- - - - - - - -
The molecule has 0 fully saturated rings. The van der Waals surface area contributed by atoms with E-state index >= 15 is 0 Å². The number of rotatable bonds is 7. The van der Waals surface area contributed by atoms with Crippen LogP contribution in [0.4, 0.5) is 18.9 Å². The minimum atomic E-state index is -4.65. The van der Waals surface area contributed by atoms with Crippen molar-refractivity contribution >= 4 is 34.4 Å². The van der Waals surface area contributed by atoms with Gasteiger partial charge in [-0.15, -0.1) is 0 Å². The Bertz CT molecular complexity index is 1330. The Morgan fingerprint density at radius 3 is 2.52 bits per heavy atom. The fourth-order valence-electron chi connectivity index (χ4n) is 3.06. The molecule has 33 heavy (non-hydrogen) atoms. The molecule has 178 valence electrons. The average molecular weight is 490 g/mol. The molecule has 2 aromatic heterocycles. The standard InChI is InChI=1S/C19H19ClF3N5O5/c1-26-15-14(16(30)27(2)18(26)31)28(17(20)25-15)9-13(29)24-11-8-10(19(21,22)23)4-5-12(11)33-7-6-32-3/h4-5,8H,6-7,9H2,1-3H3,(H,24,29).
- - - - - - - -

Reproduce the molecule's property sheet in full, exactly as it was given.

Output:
The molecule has 0 fully saturated rings. The van der Waals surface area contributed by atoms with E-state index >= 15 is 0 Å². The number of rotatable bonds is 7. The van der Waals surface area contributed by atoms with Crippen LogP contribution in [0.4, 0.5) is 18.9 Å². The minimum atomic E-state index is -4.65. The van der Waals surface area contributed by atoms with Crippen molar-refractivity contribution >= 4 is 34.4 Å². The van der Waals surface area contributed by atoms with Gasteiger partial charge in [-0.15, -0.1) is 0 Å². The Bertz CT molecular complexity index is 1330. The Morgan fingerprint density at radius 3 is 2.52 bits per heavy atom. The fourth-order valence-electron chi connectivity index (χ4n) is 3.06. The molecule has 33 heavy (non-hydrogen) atoms. The molecule has 178 valence electrons. The average molecular weight is 490 g/mol. The molecule has 2 aromatic heterocycles. The standard InChI is InChI=1S/C19H19ClF3N5O5/c1-26-15-14(16(30)27(2)18(26)31)28(17(20)25-15)9-13(29)24-11-8-10(19(21,22)23)4-5-12(11)33-7-6-32-3/h4-5,8H,6-7,9H2,1-3H3,(H,24,29).